European Memories


| February/March 1997

  • The Dufaux 20 (5x4) cylinder Aero engine
    The Dufaux 20 (5x4) cylinder Aero engine at the Swiss Transport Museum.
  • A Type HD9 1932 Crossley Bros

  • Ursus tractor
    Ursus tractor. After WWII the Polish used the likeness of the Lanz Bulldog to produce these tractors.
  • Blue engine

  • Belgium Moteur Moes
    The Belgium Moteur Moes built in 1920 proudly displayed in front of the Machine Museum Zwolle.
  • Type M, 2 cylinder'

  • Brian and Anita Thompson's Brattle Farm Museum

  • Two garden tractors

  • Gold-plated Model Sixty Caterpillar

  • 1931 Rapid Type L and a 314 Motor Pflug Gravely
    1931 Rapid Type L and a 314 Motor Pflug Gravely is shown on the right.
  • Benz & Company engine
    Czechoslovakia made L. Benz & Company engine in Willi Hoffmann's collection. The engine's estimated value is between $5000-7000.
  • Roland Porten demonstrating his Kopfli tractor

  • 1928 Mercedes Benz 1 cylinder multi-drive tractor

  • Diesel tractor at Hohenheim Motor
    1954 F1566 Xavur Fendt & Co. diesel tractor at Hohenheim Motor #22/6989.
  • A rare tractor

  • The William Van Schazik collection
    This impressive display of engines is from the William Van Schazik collection.

  • The Dufaux 20 (5x4) cylinder Aero engine
  • A Type HD9 1932 Crossley Bros
  • Ursus tractor
  • Blue engine
  • Belgium Moteur Moes
  • Type M, 2 cylinder'
  • Brian and Anita Thompson's Brattle Farm Museum
  • Two garden tractors
  • Gold-plated Model Sixty Caterpillar
  • 1931 Rapid Type L and a 314 Motor Pflug Gravely
  • Benz & Company engine
  • Roland Porten demonstrating his Kopfli tractor
  • 1928 Mercedes Benz 1 cylinder multi-drive tractor
  • Diesel tractor at Hohenheim Motor
  • A rare tractor
  • The William Van Schazik collection

20 Maddoxford Lane, Botley, Southampton, England S032 2DG

Last fall, GEM sponsored a European Tour arranged by Arena Travel which included Switzerland, Germany, Holland and England. GEM staffer Judy Whiteside participated in this venture and was a contributor to this article.

It seems not too long ago that I was busy assembling information and getting packed for what promised to be an exciting tour with the prospect of making new friends and meeting quite a few from previous trips.

On Thursday September 7, 'the team' from Arena Tours assembled at Felixstowe, England and boarded the cross channel ferry 'Pride of Norfolk' for the overnight sailing to Zeebrugge, Belgium. The weather was far from encouraging with gale force winds and quite a rough sea, I mention this because contrary to expectations the ship was rock steady and the only evidence of being at sea was the occasional sledge hammer like blows of waves crashing against the hull. To me this was a real tribute to the effectiveness of the stabilising system. After a good night's sleep we disembarked and drove in our coach through Belgium and France down to Zurich, Switzerland so as to be ready on Saturday morning to pick up the first arrivals. It was good to see a sprinkling of familiar faces, including those of Charles and Sheila Wendel.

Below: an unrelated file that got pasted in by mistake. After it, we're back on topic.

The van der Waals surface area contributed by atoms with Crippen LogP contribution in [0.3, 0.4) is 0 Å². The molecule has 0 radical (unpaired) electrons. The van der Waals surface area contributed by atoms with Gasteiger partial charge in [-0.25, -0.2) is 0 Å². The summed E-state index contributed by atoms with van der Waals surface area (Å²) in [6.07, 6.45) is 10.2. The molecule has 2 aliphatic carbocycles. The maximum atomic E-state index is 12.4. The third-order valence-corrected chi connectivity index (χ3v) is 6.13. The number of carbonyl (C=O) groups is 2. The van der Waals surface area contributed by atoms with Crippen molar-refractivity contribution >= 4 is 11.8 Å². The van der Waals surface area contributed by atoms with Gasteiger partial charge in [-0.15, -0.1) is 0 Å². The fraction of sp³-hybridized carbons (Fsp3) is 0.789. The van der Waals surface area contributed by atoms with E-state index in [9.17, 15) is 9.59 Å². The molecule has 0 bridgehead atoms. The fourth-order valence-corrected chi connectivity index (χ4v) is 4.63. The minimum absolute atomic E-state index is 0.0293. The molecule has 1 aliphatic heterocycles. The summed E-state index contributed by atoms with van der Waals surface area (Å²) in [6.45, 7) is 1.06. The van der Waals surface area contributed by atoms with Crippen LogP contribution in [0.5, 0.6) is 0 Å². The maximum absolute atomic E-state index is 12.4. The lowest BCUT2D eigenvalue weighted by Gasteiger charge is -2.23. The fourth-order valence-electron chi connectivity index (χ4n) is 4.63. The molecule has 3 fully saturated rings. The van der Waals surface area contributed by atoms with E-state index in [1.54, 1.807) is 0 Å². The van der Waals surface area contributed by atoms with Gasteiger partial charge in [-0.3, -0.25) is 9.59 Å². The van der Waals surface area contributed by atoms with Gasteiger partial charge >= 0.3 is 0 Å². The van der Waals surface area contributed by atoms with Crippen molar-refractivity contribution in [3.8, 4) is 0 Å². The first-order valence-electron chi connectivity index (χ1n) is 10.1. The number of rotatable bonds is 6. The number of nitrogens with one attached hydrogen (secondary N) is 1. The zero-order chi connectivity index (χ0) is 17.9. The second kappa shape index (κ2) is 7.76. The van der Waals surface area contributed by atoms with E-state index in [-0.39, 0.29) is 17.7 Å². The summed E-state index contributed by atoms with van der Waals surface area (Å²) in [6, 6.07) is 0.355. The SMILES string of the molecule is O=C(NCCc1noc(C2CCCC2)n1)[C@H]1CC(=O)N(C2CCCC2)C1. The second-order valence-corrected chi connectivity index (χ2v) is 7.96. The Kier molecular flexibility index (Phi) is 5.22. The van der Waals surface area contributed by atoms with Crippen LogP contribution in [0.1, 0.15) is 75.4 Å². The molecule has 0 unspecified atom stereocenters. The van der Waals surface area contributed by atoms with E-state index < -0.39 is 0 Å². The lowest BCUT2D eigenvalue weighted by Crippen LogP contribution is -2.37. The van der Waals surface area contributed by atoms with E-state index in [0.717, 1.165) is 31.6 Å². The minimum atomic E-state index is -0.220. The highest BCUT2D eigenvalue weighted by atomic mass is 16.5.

To get the tour under way and distract everyone from the effects of jetlag, a trip was taken on the 'Grindelwald to First' chair lift in Switzerland. Fortunately the weather was perfect for viewing the magnificent Alpine scenery, and to give an engine related interest the manager gave a conducted tour of the cable driving machinery. This is the longest cable car in Europe and replaced its predecessor in 1991. Three hundred gondolas, each with six seats, populate the system and all are stored each night within the four station buildings. Control is by a computerized system which updates every three seconds using fibre optics embedded in the cable for data transfer from the various sensors. The system is 5226m long, is supported on 43 pylons and can convey 1200 persons/hour over an altitude change of 1105m.

Our visit to the Swiss Transport Museum in Luzern really excited railroad enthusiasts, with steam powered rack and pinion engines, a number of electric locomotives and numerous high quality models. In the aeronautical collection a number of rotary engines aroused much interest as did the Siemans and Halske in which both the cylinders and crankshafts rotated but in opposite directions. Another early solution to the quest for power with minimum weight was the Dufaux motor with five tandem in-line cylinders. Each cylinder was double-acting so it corresponds to a conventional 20-cylinder engine. It was interesting to compare this engine with a Junker Jumo 207 opposed piston six cylinder diesel standing close by.



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